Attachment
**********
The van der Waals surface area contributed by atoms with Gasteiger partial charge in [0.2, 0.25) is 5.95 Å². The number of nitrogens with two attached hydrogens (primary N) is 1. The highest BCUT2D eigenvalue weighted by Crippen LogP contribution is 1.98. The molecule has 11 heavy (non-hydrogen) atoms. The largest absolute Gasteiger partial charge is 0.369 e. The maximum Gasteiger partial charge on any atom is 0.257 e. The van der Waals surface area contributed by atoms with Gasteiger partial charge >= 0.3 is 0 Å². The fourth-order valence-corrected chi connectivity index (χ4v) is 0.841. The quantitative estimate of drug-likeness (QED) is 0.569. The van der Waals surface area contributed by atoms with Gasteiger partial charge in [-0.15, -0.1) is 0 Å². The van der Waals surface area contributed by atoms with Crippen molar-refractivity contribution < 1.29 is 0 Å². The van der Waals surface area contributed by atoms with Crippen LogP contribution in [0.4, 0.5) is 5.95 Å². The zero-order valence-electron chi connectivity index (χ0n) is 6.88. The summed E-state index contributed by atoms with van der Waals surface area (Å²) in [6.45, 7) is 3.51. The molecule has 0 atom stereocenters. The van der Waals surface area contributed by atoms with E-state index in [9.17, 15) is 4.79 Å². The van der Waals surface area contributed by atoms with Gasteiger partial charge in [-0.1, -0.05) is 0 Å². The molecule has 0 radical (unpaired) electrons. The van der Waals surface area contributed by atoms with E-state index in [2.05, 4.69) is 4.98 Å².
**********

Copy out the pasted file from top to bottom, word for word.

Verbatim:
The van der Waals surface area contributed by atoms with Gasteiger partial charge in [0.2, 0.25) is 5.95 Å². The number of nitrogens with two attached hydrogens (primary N) is 1. The highest BCUT2D eigenvalue weighted by Crippen LogP contribution is 1.98. The molecule has 11 heavy (non-hydrogen) atoms. The largest absolute Gasteiger partial charge is 0.369 e. The maximum Gasteiger partial charge on any atom is 0.257 e. The van der Waals surface area contributed by atoms with Gasteiger partial charge >= 0.3 is 0 Å². The fourth-order valence-corrected chi connectivity index (χ4v) is 0.841. The quantitative estimate of drug-likeness (QED) is 0.569. The van der Waals surface area contributed by atoms with Gasteiger partial charge in [-0.15, -0.1) is 0 Å². The van der Waals surface area contributed by atoms with Crippen molar-refractivity contribution < 1.29 is 0 Å². The van der Waals surface area contributed by atoms with Crippen LogP contribution in [0.4, 0.5) is 5.95 Å². The zero-order valence-electron chi connectivity index (χ0n) is 6.88. The summed E-state index contributed by atoms with van der Waals surface area (Å²) in [6.45, 7) is 3.51. The molecule has 0 atom stereocenters. The van der Waals surface area contributed by atoms with E-state index in [9.17, 15) is 4.79 Å². The van der Waals surface area contributed by atoms with Gasteiger partial charge in [-0.1, -0.05) is 0 Å². The molecule has 0 radical (unpaired) electrons. The van der Waals surface area contributed by atoms with E-state index in [2.05, 4.69) is 4.98 Å².